Elaine G. Williams earned her bachelor’s degree from Virginia Commonwealth University in May. But the road to graduation was anything but easy.
She first experienced homelessness in middle school, and the burden of maintaining a healthy living environment weighed on her. But she made it to high school, where she graduated, only to hit another obstacle: the Free Application for Federal Student Aid, or Fafsa.
Filling out the application is a rite of passage for college-bound students and their families, and for homeless applicants the bureaucratic requirements can seem insurmountable. Among those who have struggled through the Fafsa, there is near unanimity that the application needs to be simplified. On Tuesday, that sentiment was on the minds of some of the nation’s top education policy-setters.
Education Secretary Betsy DeVos kicked off the day with the announcement that the department would create a mobile app for the Fafsa.
"There is no continuity of experience for borrowers," she said during her keynote speech at the Federal Student Aid Training Conference for Financial Aid Professionals, in Orlando. "A student may begin the aid process through at least three different portals," Ms. DeVos continued, "Then, if the student is eligible and a loan is secured, that same student will now be passed off to begin working with his or her school’s financial-aid office."
Ms. DeVos said the app would be a more "consumer friendly" ecosystem for students, and meet them where they are. "The goal is a customer experience that will rival Amazon or Apple’s Genius Bar," she said, "one that better serves students and taxpayers."
An Education Department spokesman told The Chronicle that the department hopes to launch the app by next spring, and that the web version of the application would still be available to those who need it.
The announcement was met with excitement. "We’ve seen more and more people are using smartphones and just easy-to-use interfaces to get through their daily lives," said Tariq Habash, a policy associate at the Century Foundation. "This is just another way to make the Fafsa more digestible for Americans in the 21st century."
But the key to the app’s success will be in the details, several experts told The Chronicle, including its accessibility for non-English speakers, its launch on multiple platforms, and potential security concerns.
Ms. DeVos acknowledged the latter issue in her speech, remarking that the initiative included "enhancing cybersecurity to protect personal data."
"This is a responsibility the department has neglected for too long," she said. "We are making marked improvements because there are serious and ever-iterating threats." Earlier this year, the department was forced to shut down a tool that makes it easier for students to fill out the Fafsa after it was compromised.
Barmak Nassirian, director of federal relations and policy analysis at the American Association of State Colleges and Universities, commended the secretary for her awareness of the security issues but said he does not think they are a deal-breaker for the app. "There are concerns," he said, "but those concerns are systemic with regard to anything you put on the internet."
"You could argue that a mobile app could be more secure," he continued. "But the department really needs to up its game with regard to security anyway."
Possible Bipartisan Action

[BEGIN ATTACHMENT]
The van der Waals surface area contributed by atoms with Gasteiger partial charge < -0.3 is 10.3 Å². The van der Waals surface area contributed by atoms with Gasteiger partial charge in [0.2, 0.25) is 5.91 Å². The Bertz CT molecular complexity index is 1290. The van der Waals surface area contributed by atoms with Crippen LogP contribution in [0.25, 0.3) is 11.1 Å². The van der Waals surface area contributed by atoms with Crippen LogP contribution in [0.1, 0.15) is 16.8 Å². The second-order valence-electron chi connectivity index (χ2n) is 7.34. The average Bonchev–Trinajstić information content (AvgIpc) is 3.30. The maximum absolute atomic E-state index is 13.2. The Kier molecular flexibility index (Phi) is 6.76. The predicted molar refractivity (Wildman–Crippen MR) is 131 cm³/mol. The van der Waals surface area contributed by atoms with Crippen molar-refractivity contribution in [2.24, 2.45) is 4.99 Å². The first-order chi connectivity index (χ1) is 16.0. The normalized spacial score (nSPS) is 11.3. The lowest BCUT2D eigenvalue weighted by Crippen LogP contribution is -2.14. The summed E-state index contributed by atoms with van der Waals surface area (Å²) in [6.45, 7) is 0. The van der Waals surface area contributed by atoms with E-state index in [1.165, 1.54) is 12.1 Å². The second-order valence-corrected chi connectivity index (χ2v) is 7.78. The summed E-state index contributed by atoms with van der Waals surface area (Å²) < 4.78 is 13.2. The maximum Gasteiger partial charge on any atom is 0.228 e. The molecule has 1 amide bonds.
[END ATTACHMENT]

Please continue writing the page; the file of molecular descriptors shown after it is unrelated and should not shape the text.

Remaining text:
Against the backdrop of the announcement about the mobile app, the U.S. Senate Committee on Health, Education, Labor, and Pensions met to discuss simplifying the Fafsa in the Higher Education Act, the landmark law governing higher education, which is overdue for a reauthorization.
Ms. Williams, the recent Virginia Commonwealth grad, was one of five witnesses who shared ideas for simplifying the application. Suggestions included basing Pell Grant awards on data available from the Internal Revenue Service, eliminating yearly status determinations for homeless students, and, of course, trimming the 100-plus questions that weigh down the behemoth.
"In spite of the many obstacles, I made it to the finish line," says Ms. Williams, who now, at 24, works for the YWCA in Richmond. She hopes to be a part of the process to make it easier for students in situations similar to hers.
In discussing simplification, it’s important to remember that each student’s situation is unique, said Barbara Duffield, executive director of SchoolHouse Connection, which advocates for homeless children and youths. Oversimplification could create its own set of issues.
There was near-unanimous agreement among those at the hearing that the Fafsa needs to be sophisticated — perhaps even complex — just not for the applicants.
Discussing the need to simplify and actually moving the ball forward, however, are two different things. But lawmakers are optimistic they can get it done.
"This committee has a record of bipartisan solutions to big, complex problems, and I’m confident we can find a bipartisan path forward to tackle these issues head on," said Sen. Patty Murray of Washington, the top Democrat on the committee. "Our students are counting on it."
Policy experts who spoke to The Chronicle agree, adding that the flurry of movement in recent weeks on a reauthorization of the Higher Education Act is encouraging. In the House of Representatives, Rep. Virginia Foxx of North Carolina, the Republican chair of the education committee, plans to release her version of the reauthorization this fall.
Sen. Lamar Alexander, the Tennessee Republican who chairs the Senate education committee, said during the hearing that while he saw progress in Tuesday’s discussion, he looks forward to moving to action. A mark-up of a reauthorization bill is the first order of business for the committee in the new year, he said.
"After four years of discussion over how to simplify the Fafsa," Senator Alexander said, "it is time to come to a result."